Marine cold-spells

Robert W. Schlegel, Sofia Darmaraki, Jessica A. Benthuysen, Karen Filbee-Dexter, Eric C.J. Oliver

Research output: Contribution to journalArticlepeer-review

38 Citations (Scopus)


Characterising ocean temperature variability and extremes is fundamental for understanding the thermal bounds in which marine ecosystems have adapted. While there is growing evidence of how marine heatwaves threaten marine ecosystems, prolonged periods of extremely cold ocean temperatures, marine cold-spells, have received less global attention. We synthesize the literature on cold ocean temperature extremes and their ecological impacts and physical mechanisms. Ecological impacts of these events were observed across a range of species and biophysical processes, including mass mortalities, range shifts, marine habitat loss, and altered phenology. The development of marine cold-spells is often due to wind-induced ocean processes, but a range of physical mechanisms are documented in the literature. Given the need for consistent comparison of marine cold-spells, we develop a definition for detecting these events from temperature time series and for classifying them into four categories. This definition is used to consistently detect marine cold-spells globally over the satellite record and to compare the characteristics of notable cold events. Globally, marine cold-spells’ occurrence, duration, and intensity are decreasing, with some areas, such as the Southern Ocean, showing signs of increase over the past 15 years. All marine cold-spell categories are affected by these decreases, with the exception of “IV Extreme” events, which were so rare that there has been little decrease. While decreasing occurrences of marine cold-spells could be viewed as providing a beneficial reduction in cold stress for marine ecosystems, fewer cold spells will alter the temperature regime that marine ecosystems experience and could have important consequences on ecological structure and function.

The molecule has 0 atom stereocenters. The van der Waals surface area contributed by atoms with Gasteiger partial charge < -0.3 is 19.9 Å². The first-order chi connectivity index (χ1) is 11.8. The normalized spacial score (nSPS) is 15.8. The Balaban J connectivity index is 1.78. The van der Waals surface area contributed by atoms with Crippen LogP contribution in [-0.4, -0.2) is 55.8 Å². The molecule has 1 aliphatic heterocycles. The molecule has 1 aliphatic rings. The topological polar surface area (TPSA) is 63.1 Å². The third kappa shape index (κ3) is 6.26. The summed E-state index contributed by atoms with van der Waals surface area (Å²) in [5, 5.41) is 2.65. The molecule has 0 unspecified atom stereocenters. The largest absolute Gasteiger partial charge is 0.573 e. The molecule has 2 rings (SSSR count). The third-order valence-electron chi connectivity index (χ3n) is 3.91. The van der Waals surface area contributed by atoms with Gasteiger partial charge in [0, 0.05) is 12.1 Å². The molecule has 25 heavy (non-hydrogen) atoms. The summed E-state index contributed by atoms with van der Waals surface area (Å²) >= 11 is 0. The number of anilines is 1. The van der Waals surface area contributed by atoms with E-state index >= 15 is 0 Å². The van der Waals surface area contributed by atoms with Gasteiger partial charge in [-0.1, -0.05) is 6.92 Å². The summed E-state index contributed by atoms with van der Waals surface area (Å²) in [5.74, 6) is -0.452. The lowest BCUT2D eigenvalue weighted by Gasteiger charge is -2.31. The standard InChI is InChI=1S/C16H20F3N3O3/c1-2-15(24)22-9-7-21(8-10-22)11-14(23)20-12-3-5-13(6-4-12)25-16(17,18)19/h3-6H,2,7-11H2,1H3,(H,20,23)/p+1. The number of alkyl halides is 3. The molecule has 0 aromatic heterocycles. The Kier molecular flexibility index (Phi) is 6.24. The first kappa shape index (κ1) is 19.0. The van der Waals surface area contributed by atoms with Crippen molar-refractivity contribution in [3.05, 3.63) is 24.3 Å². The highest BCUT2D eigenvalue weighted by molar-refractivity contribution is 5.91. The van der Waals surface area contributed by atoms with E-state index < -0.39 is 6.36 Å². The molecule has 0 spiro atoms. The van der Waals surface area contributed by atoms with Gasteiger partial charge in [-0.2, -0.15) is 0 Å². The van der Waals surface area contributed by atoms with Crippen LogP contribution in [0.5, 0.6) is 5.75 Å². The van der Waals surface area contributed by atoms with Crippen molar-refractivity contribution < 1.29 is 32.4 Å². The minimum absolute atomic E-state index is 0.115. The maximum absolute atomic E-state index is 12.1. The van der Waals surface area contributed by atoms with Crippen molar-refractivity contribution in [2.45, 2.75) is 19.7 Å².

Original languageEnglish
Article number102684
JournalProgress in Oceanography
Publication statusPublished - Nov 2021


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